Hydrogen's automotive future is unclear right now. With plug-in cars achieving more range at lower costs, and with a lack of a robust hydrogen fueling infrastructure, it feels like battery electric vehicles are pulling out ahead of their fuel cell counterparts. Still, H2 has some momentum, and certain automakers – end even countries ­– are dedicated to exploring its viability.

BMW is currently proposing its own hydrogen solutions, showcasing solar-powered electrolysis at the Hannover Trade Fair, as The Detroit Bureau reports. Breaking water down into hydrogen and oxygen requires energy, which is cause for concern when touting it as a green alternative to traditional fuels. Using solar power for that process ensures that the hydrogen you're putting into your fuel cell car has a low environmental impact. And the fact that BMW is pursuing clean hydrogen and fuel cell vehicles is interesting, considering that another German automaker, Mercedes-Benz, is pumping the brakes on its fuel cell program.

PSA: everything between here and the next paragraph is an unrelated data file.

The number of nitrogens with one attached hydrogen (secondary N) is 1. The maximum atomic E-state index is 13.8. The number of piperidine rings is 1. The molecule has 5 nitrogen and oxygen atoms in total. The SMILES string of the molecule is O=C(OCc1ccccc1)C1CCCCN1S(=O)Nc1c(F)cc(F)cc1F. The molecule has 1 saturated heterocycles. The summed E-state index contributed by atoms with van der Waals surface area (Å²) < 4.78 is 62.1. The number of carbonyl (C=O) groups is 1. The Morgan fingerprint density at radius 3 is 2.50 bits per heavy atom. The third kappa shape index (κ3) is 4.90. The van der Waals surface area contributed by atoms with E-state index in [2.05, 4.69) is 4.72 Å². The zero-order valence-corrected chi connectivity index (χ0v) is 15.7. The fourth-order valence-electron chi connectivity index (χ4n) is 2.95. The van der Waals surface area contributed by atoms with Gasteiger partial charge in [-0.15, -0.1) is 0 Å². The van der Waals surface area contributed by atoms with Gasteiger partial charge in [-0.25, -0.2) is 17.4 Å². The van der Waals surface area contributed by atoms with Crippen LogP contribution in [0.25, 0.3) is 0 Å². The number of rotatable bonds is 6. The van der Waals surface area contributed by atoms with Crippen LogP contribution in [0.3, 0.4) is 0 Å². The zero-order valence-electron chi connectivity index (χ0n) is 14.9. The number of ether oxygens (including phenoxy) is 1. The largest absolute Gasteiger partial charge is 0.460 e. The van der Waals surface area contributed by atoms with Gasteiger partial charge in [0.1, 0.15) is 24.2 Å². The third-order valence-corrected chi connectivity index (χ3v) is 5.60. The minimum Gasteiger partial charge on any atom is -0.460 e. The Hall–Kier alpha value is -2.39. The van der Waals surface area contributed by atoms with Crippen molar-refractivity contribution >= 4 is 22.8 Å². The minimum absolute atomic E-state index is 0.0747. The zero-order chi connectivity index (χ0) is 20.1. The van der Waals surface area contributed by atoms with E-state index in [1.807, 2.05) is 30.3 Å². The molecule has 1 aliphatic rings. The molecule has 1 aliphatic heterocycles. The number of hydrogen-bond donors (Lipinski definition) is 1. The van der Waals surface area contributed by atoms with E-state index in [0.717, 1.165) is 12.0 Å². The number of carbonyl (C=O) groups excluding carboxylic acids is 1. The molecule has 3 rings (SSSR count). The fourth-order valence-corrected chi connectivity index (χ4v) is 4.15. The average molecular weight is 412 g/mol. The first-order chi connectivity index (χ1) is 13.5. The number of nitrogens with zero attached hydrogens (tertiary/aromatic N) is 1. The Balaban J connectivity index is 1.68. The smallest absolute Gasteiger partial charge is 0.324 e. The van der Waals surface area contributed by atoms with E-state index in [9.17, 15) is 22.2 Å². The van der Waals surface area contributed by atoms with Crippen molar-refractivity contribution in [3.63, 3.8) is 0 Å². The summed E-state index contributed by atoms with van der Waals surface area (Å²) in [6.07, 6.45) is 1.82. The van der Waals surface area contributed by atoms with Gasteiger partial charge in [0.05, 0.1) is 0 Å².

Still certain markets promise to move ahead with hydrogen, even going so far as to develop a "hydrogen economy." Japan is one country where hydrogen has a future, and, as Reuters reports, Australia and Norway are competing to be the source of that hydrogen. With Japanese President Shinzo Abe seeking to showcase hydrogen power for the 2020 Olympic Games, Kawasaki Heavy Industries is looking to develop a supply chain. That's where Norway and Australia come in.

Again, the cleanliness of the source is key here. Australia has been working to create H2 from brown coal. That involves separating the carbon from the coal, and sequestering it underground in old wells. Norway, on the other hand, has a greener solution along the lines of what BMW is pursuing. Norway's Nel Hydrogen has launched a pilot project to produce H2 from renewable sources like hydroelectric and wind energy to be shipped to Japan and elsewhere. Norway's timeline could beat Australia's to market, which would mean cleaner fuel for Japan.

And, like the race between Australia and Norway, it still seems too early to call the race between FCEVs and BEVs, too.

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